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Posted in Master Data Management, Utilities & Energy | Tagged , , , , | Leave a comment

Death of the Data Scientist: Silver Screen Fiction?

Maybe the word “death” is a bit strong, so let’s say “demise” instead.  Recently I read an article in the Harvard Business Review around how Big Data and Data Scientists will rule the world of the 21st century corporation and how they have to operate for maximum value.  The thing I found rather disturbing was that it takes a PhD – probably a few of them – in a variety of math areas to give executives the necessary insight to make better decisions ranging from what product to develop next to who to sell it to and where.

Who will walk the next long walk.... (source: Wikipedia)

Who will walk the next long walk…. (source: Wikipedia)

Don’t get me wrong – this is mixed news for any enterprise software firm helping businesses locate, acquire, contextually link, understand and distribute high-quality data.  The existence of such a high-value role validates product development but it also limits adoption.  It is also great news that data has finally gathered the attention it deserves.  But I am starting to ask myself why it always takes individuals with a “one-in-a-million” skill set to add value.  What happened to the democratization  of software?  Why is the design starting point for enterprise software not always similar to B2C applications, like an iPhone app, i.e. simpler is better?  Why is it always such a gradual “Cold War” evolution instead of a near-instant French Revolution?

Why do development environments for Big Data not accommodate limited or existing skills but always accommodate the most complex scenarios?  Well, the answer could be that the first customers will be very large, very complex organizations with super complex problems, which they were unable to solve so far.  If analytical apps have become a self-service proposition for business users, data integration should be as well.  So why does access to a lot of fast moving and diverse data require scarce PIG or Cassandra developers to get the data into an analyzable shape and a PhD to query and interpret patterns?

I realize new technologies start with a foundation and as they spread supply will attempt to catch up to create an equilibrium.  However, this is about a problem, which has existed for decades in many industries, such as the oil & gas, telecommunication, public and retail sector. Whenever I talk to architects and business leaders in these industries, they chuckle at “Big Data” and tell me “yes, we got that – and by the way, we have been dealing with this reality for a long time”.  By now I would have expected that the skill (cost) side of turning data into a meaningful insight would have been driven down more significantly.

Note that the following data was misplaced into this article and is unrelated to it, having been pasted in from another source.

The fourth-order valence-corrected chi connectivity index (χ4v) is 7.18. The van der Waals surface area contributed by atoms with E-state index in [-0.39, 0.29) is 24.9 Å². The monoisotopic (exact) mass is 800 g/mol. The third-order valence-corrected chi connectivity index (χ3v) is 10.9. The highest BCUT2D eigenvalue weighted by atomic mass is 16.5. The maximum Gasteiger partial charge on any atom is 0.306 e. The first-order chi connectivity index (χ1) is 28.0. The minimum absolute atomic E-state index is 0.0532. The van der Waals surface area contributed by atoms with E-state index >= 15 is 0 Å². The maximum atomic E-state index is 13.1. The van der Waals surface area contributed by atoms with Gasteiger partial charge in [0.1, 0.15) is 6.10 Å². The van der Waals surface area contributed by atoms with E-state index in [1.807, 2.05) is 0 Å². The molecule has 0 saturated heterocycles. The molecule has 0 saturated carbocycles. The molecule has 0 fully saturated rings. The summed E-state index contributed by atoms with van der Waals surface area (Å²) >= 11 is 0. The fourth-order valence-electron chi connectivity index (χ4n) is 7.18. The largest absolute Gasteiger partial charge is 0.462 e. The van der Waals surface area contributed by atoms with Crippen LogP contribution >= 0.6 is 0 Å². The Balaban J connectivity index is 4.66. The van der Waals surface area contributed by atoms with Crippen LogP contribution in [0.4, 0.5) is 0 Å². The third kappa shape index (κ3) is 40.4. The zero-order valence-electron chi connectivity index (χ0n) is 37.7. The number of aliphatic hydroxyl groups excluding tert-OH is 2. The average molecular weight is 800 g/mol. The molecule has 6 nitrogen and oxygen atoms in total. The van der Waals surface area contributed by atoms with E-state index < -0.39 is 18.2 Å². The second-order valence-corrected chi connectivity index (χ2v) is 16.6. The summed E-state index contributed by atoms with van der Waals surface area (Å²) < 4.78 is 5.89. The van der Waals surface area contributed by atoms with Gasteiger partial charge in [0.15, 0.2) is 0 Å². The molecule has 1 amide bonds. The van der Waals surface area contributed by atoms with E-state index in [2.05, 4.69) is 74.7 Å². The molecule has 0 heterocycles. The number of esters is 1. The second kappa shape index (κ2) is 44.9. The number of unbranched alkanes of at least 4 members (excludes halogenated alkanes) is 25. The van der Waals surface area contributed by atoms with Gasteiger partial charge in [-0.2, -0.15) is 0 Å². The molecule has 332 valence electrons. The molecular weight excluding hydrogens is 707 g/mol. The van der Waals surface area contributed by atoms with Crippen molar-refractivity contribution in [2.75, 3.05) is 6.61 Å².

Informatica has made a tremendous push in this regard with its “Map Once, Deploy Anywhere” paradigm.  I cannot wait to see what’s next – and I just saw something recently that got me very excited.  Why you ask? Because at some point I would like to have at least a business-super user pummel terabytes of transaction and interaction data into an environment (Hadoop cluster, in memory DB…) and massage it so that his self-created dashboard gets him/her where (s)he needs to go.  This should include concepts like; “where is the data I need for this insight?’, “what is missing and how do I get to that piece in the best way?”, “how do I want it to look to share it?” All that is required should be a semi-experienced knowledge of Excel and PowerPoint to get your hands on advanced Big Data analytics.  Don’t you think?  Do you believe that this role will disappear as quickly as it has surfaced?

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Posted in Big Data, Business Impact / Benefits, CIO, Customer Acquisition & Retention, Customer Services, Data Aggregation, Data Integration, Data Integration Platform, Data Quality, Data Warehousing, Enterprise Data Management, Financial Services, Healthcare, Life Sciences, Manufacturing, Master Data Management, Operational Efficiency, Profiling, Scorecarding, Telecommunications, Transportation, Uncategorized, Utilities & Energy, Vertical | Tagged , , , , | 1 Comment

Sensational Find – $200 Million Hidden in a Teenager’s Bedroom!